Anne de Beaujeu: marriage and the Peace of Étaples

Portrait of Anne de France, from a triptych by Jean Hey

On the 3rd of November 1473, the 12-year-old Princess Anne, the eldest surviving daughter of King Louis XI of France and his wife, Charlotte de Savoy, married the 34-year-old Pierre de Bourbon.  Pierre’s older brother, Duke Jean de Bourbon, ceded the title of ‘Seigneur de Beaujeu’ to Pierre, and the couple together ruled the fiefdom of Beaujolais.  Anne was never a stunning beauty: dark-haired and hazel-eyed, she had a high forehead, thin lips, an austere oval countenance, her bearing imperial and her back always kept straight wherever she appeared.  Her bridegroom was not particularly handsome either, being quite average in his appearance, although very smart.

Anne did not love her husband, but royal marriage were rarely based on love, and she always respected her father’s will, obeying Louis XI’s wishes without any question.  After her wedding, Anne spent much time in the company of her royal father who preferred to reside at Château de Plessis-lèz-Tours, situated in the town of La Riche in the Loire Valley.  As she helped her father handle state affairs, Louise commended calling her proudly ‘the least foolish woman in France.’  Impressed by Anne’s intelligence and by Pierre’s loyalty to her and to him, Louis made them co-regents during the minority of his heir, Charles VIII.  After Louis XI’s demise, Pierre and Anne successfully ruled France and dealt with rebellious lords during the Mad War (la Guerre folle) of 1485-1488, including two princes of the blood – Louis d’Orléans and Count Charles d’Angoulême.  Anne and Pierre had only one surviving child – the sickly Suzanne de Bourbon.

On the 3rd of November 1492, the Peace of Étaples was signed in Étaples, located in northern France, between King Henry VII of England and King Charles VIII of France.  It was one of the last achievements of Anne de France, also known as Anne de Beaujeu, for her younger brother, Charles, ceased the regency of Anne and Pierre de Bourbon, which had lasted during his minority from 1483 until 1491.  Nonetheless, it was Anne who negotiated the terms of the treaty with the English to stop an English invasion of France launched by Henry VII of England.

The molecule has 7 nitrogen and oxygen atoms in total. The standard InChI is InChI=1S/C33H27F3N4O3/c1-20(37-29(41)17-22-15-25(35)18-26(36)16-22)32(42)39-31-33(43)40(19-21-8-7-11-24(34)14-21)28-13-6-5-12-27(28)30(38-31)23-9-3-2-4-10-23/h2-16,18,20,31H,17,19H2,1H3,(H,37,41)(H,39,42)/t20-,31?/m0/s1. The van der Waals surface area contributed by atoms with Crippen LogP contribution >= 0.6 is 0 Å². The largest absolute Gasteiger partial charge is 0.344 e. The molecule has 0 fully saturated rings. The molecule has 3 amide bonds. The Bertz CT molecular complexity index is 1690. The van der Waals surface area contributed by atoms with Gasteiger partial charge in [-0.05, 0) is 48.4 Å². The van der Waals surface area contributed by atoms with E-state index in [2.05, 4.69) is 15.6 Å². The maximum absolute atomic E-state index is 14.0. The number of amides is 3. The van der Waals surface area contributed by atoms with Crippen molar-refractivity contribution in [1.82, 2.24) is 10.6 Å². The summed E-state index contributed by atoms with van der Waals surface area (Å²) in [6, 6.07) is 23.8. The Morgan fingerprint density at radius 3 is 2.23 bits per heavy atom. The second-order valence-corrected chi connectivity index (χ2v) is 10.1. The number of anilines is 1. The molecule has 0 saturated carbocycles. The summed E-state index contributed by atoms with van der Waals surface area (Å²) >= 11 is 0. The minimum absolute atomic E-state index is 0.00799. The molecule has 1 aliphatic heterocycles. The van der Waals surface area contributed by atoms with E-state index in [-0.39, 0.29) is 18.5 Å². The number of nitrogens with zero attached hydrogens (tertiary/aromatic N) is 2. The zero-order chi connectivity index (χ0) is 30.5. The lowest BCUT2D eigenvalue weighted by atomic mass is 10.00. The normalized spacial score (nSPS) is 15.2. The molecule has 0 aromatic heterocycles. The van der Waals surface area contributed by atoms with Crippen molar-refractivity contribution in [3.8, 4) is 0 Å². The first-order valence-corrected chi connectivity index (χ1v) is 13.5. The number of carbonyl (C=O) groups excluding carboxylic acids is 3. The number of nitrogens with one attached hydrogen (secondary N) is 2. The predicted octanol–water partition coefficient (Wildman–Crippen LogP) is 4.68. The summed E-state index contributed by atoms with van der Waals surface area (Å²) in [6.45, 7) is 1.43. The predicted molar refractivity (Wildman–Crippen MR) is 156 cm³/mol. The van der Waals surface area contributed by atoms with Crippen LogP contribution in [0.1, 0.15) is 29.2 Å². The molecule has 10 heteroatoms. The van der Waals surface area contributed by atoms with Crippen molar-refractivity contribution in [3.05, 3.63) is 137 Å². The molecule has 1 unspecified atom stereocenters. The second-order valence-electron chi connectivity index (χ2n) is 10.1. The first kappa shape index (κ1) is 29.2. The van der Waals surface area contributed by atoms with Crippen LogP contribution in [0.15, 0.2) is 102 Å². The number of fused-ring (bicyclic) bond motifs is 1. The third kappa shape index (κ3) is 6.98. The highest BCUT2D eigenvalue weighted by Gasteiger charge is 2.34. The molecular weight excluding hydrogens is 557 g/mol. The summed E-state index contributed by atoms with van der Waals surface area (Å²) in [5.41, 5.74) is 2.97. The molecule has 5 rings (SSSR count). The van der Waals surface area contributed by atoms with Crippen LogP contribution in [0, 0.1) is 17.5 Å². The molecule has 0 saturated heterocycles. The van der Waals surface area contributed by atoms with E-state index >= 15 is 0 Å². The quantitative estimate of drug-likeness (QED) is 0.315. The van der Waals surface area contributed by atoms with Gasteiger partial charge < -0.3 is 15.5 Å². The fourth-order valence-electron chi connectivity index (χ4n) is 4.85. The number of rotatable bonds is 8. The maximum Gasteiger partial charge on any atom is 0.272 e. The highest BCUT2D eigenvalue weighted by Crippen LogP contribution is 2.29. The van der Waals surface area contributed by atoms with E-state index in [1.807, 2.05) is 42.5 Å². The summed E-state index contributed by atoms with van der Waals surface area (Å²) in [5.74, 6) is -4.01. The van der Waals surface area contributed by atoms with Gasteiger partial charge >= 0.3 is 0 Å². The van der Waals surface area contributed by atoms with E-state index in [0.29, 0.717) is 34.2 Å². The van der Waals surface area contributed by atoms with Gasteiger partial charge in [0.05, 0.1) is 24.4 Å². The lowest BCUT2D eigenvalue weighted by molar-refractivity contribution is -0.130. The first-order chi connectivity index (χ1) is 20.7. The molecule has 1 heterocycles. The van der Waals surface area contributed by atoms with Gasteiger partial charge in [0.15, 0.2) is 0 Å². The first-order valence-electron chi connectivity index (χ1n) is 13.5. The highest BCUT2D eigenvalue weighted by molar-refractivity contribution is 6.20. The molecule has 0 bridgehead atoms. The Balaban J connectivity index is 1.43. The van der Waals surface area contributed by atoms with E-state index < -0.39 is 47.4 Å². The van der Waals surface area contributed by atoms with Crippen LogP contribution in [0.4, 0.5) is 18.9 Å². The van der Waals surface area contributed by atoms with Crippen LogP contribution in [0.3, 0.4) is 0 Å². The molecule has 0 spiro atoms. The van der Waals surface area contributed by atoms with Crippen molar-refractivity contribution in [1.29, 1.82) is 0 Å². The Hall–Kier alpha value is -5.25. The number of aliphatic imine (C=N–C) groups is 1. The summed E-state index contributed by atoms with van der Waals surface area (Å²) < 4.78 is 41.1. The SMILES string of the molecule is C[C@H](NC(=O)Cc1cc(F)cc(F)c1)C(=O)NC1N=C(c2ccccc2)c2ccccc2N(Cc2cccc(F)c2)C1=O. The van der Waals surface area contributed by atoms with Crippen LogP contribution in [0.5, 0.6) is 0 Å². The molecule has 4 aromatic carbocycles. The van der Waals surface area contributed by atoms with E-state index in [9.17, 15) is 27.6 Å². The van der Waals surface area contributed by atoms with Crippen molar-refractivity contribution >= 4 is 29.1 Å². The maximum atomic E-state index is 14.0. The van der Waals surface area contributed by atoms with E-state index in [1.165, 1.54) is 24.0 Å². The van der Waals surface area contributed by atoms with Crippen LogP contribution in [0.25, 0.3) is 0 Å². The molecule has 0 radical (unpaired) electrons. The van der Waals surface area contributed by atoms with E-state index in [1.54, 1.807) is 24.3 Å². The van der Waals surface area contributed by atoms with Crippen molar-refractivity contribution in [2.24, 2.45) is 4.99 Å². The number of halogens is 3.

A detail of a portrait of Pierre II, presented by St. Peter, Louvre, 1492-1493, by Jean Hey

Many people do not know that although the Hundred Years’ War was over, the first Tudor monarch also invaded France.  Why did Henry Tudor, who was overwhelmed with problems at home to strengthen the legitimacy of his shaky claim to the English throne, attack France?  The reason is that Anne and Pierre both supported the pretender Perkin Warbeck, just as many other European rulers did.  Perhaps Anne and Pierre acted so because of England’s prospective alliance with Spain and Burgundy against France, or maybe for some other political reasons.  In response, the English had arrived at Calais and laid soon siege to Boulogne.  Therefore, Henry VIII’s siege of Boulogne of 1544 was not the first siege of this city in history perpetrated by the Tudors.

According to this document, France consented to expel Perkin Warbeck and pay to England   an indemnity of £159,000.  At one side, this treaty can be considered a great success for the English who could present it as a sign of their “military greatness” after their failure to conquer France.  On the flip side, it was a favorable treaty for France: the English monarch accepted French control of Brittany because by this time, Anne and Pierre had ensured that the only heiress to the Duchy of Brittany, Duchess Anne, would have to marry Charles VIII.  Henry had abandoned the Bretons who had welcomed him in exile during the reigns of Edward IV and Richard III of England.  Yet, for Henry it was more important to neutralize the support of France to Warbeck.

The rapprochement between England and France started with this treaty and continued until the end of Henry VII’s reign, so it was a victory for both Charles VIII and his English counterpart.  Unlike his father, King Henry VIII of England was hungry for lands and glory, which would result in his several invasions of France, each of them unsuccessful.  Many don’t understand it, but the shadows of the Hundred Years’ War hung over France like a thick fog not for even decades, but for centuries, for the enmity with the English had a serious impact on the mentality of the French.

All images are in the public domain.

Text © 2020 Olivia Longueville